Does the media actually have any impact on how people view their world? The same studies*2 which show that violence has minimal impact on influencing people to be violent, also shows that there is a correlation with feelings of apprehension, mistrust, and even feelings of gloom and alienation. People who are in this state of "fear" are more dependent, and more easily manipulated and controlled. These effects are more apparent and sustained in those who are heavy TV watchers and are less well educated.

I lived for two years in Morocco n the '60s. During that time my only contact with the US was the Associated Press (AP) news wire, and the US News and World Report news magazine, both excellent sources. What I received was mostly a steady barrage of negative news and analysis. By the time the day arrived for me to return to the US, I felt that the US had slipped very badly while I was away, and I had some real concern about returning to the mess that the US now was. But after returning, it didn't take long to realize that I had gained a bad image of a mostly peaceful and great country. I had been isolated and fed mostly bad news.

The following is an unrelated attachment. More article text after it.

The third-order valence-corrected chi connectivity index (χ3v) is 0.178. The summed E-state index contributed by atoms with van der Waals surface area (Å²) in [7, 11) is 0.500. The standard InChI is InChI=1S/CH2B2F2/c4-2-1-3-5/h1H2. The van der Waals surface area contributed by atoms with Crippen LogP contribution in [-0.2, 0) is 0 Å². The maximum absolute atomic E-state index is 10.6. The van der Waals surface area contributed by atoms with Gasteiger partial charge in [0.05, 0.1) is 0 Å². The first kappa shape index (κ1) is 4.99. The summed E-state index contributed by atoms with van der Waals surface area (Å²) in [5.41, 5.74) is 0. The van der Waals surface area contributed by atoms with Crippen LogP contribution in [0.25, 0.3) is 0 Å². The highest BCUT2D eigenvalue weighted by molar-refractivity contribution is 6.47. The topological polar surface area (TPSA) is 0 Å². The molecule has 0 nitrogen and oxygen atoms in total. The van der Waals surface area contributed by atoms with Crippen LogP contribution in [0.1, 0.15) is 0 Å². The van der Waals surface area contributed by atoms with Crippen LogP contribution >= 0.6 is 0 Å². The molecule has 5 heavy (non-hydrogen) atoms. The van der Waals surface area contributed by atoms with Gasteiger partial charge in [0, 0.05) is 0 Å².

There is a counterpoint to this to the alienation that victimization and bad news causes. The counterpoint is that exposing the public to the darker side of human nature makes us all better prepared for recognizing and avoiding people and situations that could lead to trouble. We become much more sophisticated about recognizing trouble through vicarious exposure to trouble. This is one of the premise (I think) that the news media uses to justify covering crime. "The public has a right to know," and that right involves prevention. There is always the complaint that education also educates the criminals, but there seems to be no shortage of criminals, and as stupid as their crimes are they really don't seem to be learning much.

This leaves open the question, "Does unnecessary repititive victimization in stories in the communications media, whether entertainment or news, have some negative impact on some segments of our society?" It is something for writers and news managers to think about.

Another way of viewing violence is to look at what is happening in our society over time. The amount of violence on TV has remained about the same since the '70s. The number of violent events is known to climb following periods of war. The US has been involved in nearly continuous conflicts all of the 19th. Century: World War I, II, Korea, Vietnam, Persian Gulf, even tiny islands, etc. etc. The rate of violence did go up during the first half of the 19th. Century. One would expect violence to continue to be high, considering the continuing military conflicts. Yet the rate of violent crimes has been decreasing for years - this in spite of drug related violence.